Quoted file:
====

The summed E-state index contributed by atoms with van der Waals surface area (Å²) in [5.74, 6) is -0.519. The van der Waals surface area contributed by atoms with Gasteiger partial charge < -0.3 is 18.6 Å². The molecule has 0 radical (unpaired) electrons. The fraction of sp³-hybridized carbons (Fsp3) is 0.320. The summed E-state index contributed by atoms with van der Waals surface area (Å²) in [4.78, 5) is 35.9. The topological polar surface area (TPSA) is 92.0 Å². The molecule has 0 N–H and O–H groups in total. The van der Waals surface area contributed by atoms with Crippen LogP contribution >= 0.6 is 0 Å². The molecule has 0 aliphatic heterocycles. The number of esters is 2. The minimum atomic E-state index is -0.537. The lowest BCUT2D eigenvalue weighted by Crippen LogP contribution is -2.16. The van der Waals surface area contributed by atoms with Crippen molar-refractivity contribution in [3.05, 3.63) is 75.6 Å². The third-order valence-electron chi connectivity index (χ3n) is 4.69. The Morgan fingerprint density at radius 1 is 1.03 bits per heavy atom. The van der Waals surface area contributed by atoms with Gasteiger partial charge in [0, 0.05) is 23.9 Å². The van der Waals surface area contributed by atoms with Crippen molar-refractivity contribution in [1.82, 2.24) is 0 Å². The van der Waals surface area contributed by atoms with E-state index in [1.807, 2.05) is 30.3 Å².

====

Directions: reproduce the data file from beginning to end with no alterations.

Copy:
The summed E-state index contributed by atoms with van der Waals surface area (Å²) in [5.74, 6) is -0.519. The van der Waals surface area contributed by atoms with Gasteiger partial charge < -0.3 is 18.6 Å². The molecule has 0 radical (unpaired) electrons. The fraction of sp³-hybridized carbons (Fsp3) is 0.320. The summed E-state index contributed by atoms with van der Waals surface area (Å²) in [4.78, 5) is 35.9. The topological polar surface area (TPSA) is 92.0 Å². The molecule has 0 N–H and O–H groups in total. The van der Waals surface area contributed by atoms with Crippen LogP contribution >= 0.6 is 0 Å². The molecule has 0 aliphatic heterocycles. The number of esters is 2. The minimum atomic E-state index is -0.537. The lowest BCUT2D eigenvalue weighted by Crippen LogP contribution is -2.16. The van der Waals surface area contributed by atoms with Crippen molar-refractivity contribution in [3.05, 3.63) is 75.6 Å². The third-order valence-electron chi connectivity index (χ3n) is 4.69. The Morgan fingerprint density at radius 1 is 1.03 bits per heavy atom. The van der Waals surface area contributed by atoms with Gasteiger partial charge in [0, 0.05) is 23.9 Å². The van der Waals surface area contributed by atoms with Crippen molar-refractivity contribution in [1.82, 2.24) is 0 Å². The van der Waals surface area contributed by atoms with E-state index in [1.807, 2.05) is 30.3 Å².